“Pippin” and the circle of life
Here’s the thing about Diane Paulus: Her work has a Broadway smartness to it, and a nuanced edginess that pokes you a little in places that can be uncomfortable. (One of her recurring themes — in Porgy and Bess, Best of Both Worlds, Johnny Baseball — is race in America.) But in the end — and this only became clear to me with her new Broadway-bound hit show Pippin, in its last days at American Repertory Theater — Paulus is a romantic and her biggest theme is “love.”
That’s not a huge revelation. After all, almost everyone’s biggest theme is love. It’s the biggest theme in the history of storytelling. But Paulus has a particularly deft way of presenting love onstage. She tiptoes right up to schmaltz or horror (I’m thinking Donkey Show here), and then turns a sharp corner to romance, even as it, too, can be flawed.
Some may wonder why Pippin, one of Stephen Schwartz‘s best known musicals which hasn’t had a major revival since its original Broadway run (1972-77), might be on Paulus’ radar. But Pippin, with all its sleight-of-hand circus theatricals and explosive energy, is the kind of love story Paulus wraps her arms around and then, in turn, puts the audience in a big group-hug experience. Indeed, on opening night, there couldn’t have been more anticipation, more audience gladness and willingness if a golden quaff of Charlemagne Microbrew Ale had come with every ticket.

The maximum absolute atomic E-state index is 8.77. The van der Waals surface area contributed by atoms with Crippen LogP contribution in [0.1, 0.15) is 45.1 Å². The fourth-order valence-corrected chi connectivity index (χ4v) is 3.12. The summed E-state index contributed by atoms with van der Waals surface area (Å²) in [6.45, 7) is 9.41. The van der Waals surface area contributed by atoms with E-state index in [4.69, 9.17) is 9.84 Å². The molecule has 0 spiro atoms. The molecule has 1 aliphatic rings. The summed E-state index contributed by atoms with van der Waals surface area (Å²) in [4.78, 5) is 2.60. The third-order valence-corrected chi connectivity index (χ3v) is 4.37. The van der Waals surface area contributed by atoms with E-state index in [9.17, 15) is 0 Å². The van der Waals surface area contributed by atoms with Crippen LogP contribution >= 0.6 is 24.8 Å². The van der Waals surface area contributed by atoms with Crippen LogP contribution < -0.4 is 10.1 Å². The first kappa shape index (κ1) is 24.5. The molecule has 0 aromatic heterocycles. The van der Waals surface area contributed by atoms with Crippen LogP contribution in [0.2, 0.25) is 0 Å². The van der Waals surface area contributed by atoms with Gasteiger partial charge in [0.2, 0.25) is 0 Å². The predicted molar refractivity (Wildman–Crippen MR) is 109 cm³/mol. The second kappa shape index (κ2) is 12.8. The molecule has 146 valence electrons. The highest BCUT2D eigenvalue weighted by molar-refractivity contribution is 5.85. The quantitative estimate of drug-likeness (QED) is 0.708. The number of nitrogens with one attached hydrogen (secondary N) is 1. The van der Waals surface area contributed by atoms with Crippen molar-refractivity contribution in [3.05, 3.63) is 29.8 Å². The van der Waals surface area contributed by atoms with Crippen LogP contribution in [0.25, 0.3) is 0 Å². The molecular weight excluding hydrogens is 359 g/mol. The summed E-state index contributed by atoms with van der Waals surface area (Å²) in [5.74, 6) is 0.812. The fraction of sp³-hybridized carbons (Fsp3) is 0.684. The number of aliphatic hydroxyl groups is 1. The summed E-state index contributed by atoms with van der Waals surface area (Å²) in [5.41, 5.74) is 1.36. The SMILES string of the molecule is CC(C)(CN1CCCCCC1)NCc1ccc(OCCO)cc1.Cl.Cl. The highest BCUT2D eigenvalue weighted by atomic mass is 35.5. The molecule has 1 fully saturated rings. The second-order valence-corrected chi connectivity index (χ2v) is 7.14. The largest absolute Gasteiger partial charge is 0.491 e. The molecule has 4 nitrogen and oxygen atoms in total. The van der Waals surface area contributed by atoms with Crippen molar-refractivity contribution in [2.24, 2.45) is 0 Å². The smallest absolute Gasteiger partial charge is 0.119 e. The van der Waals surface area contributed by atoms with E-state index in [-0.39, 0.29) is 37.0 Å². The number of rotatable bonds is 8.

Paulus took Pippin‘s opening song — “Magic to Do” — as a manifesto in this production, the theatricality and spectacle of which has a wow-factor of an opera laced with crack. It’s cirque, plus Shakespeare, Monthy Python, Looney Tunes and Voltaire all popping onstage at once.
The most glory in any production of Pippin — I’ve seen only one other: the original, but I know this is true — has to come from the “lead player” — originated by Ben Vereen and reinterpreted with angularity and grace (a rare combination) by Patina Miller. Everything else in the story — Pippin himself, his father, grandmother, girlfriend, rapes, wars and pillages — hinge on this role. While the A.R.T. performances are all talented acts of faith in theatricality, physicality and Bob Fosse hands, hips and heel turns — Miller’s is the one that will linger for both its enticing charm and ultimate cynicism.
The circus is the overarching conceit here. And we might think of the “lead player” as the ring master. But she’s more of a puppet master. It’s not clear, in the end, whose strings are being pulled and if we’re all marionettes whose stories are not so much about being extraordinary as repertory.